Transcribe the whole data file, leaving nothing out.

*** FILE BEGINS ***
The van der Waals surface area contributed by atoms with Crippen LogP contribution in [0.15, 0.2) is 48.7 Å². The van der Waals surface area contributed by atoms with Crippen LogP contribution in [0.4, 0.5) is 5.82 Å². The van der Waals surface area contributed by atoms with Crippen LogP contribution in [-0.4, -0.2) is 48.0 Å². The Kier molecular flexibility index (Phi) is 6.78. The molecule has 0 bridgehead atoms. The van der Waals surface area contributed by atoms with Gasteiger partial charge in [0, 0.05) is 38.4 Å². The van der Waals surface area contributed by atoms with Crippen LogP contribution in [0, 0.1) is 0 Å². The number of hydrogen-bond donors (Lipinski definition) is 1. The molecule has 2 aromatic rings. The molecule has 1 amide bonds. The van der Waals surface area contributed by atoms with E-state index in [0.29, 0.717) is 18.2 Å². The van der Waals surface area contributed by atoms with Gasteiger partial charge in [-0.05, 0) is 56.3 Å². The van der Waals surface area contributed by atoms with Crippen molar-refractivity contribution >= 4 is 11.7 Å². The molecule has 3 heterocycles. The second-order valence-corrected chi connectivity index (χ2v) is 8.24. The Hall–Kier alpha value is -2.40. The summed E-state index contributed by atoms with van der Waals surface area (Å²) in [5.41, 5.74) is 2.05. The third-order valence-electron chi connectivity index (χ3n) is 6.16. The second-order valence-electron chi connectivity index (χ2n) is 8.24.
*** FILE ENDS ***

The van der Waals surface area contributed by atoms with Crippen LogP contribution in [0.15, 0.2) is 48.7 Å². The van der Waals surface area contributed by atoms with Crippen LogP contribution in [0.4, 0.5) is 5.82 Å². The van der Waals surface area contributed by atoms with Crippen LogP contribution in [-0.4, -0.2) is 48.0 Å². The Kier molecular flexibility index (Phi) is 6.78. The molecule has 0 bridgehead atoms. The van der Waals surface area contributed by atoms with Gasteiger partial charge in [0, 0.05) is 38.4 Å². The van der Waals surface area contributed by atoms with Crippen LogP contribution in [0, 0.1) is 0 Å². The number of hydrogen-bond donors (Lipinski definition) is 1. The molecule has 2 aromatic rings. The molecule has 1 amide bonds. The van der Waals surface area contributed by atoms with E-state index in [0.29, 0.717) is 18.2 Å². The van der Waals surface area contributed by atoms with Gasteiger partial charge in [-0.05, 0) is 56.3 Å². The van der Waals surface area contributed by atoms with Crippen molar-refractivity contribution >= 4 is 11.7 Å². The molecule has 3 heterocycles. The second-order valence-corrected chi connectivity index (χ2v) is 8.24. The Hall–Kier alpha value is -2.40. The summed E-state index contributed by atoms with van der Waals surface area (Å²) in [5.41, 5.74) is 2.05. The third-order valence-electron chi connectivity index (χ3n) is 6.16. The second-order valence-electron chi connectivity index (χ2n) is 8.24.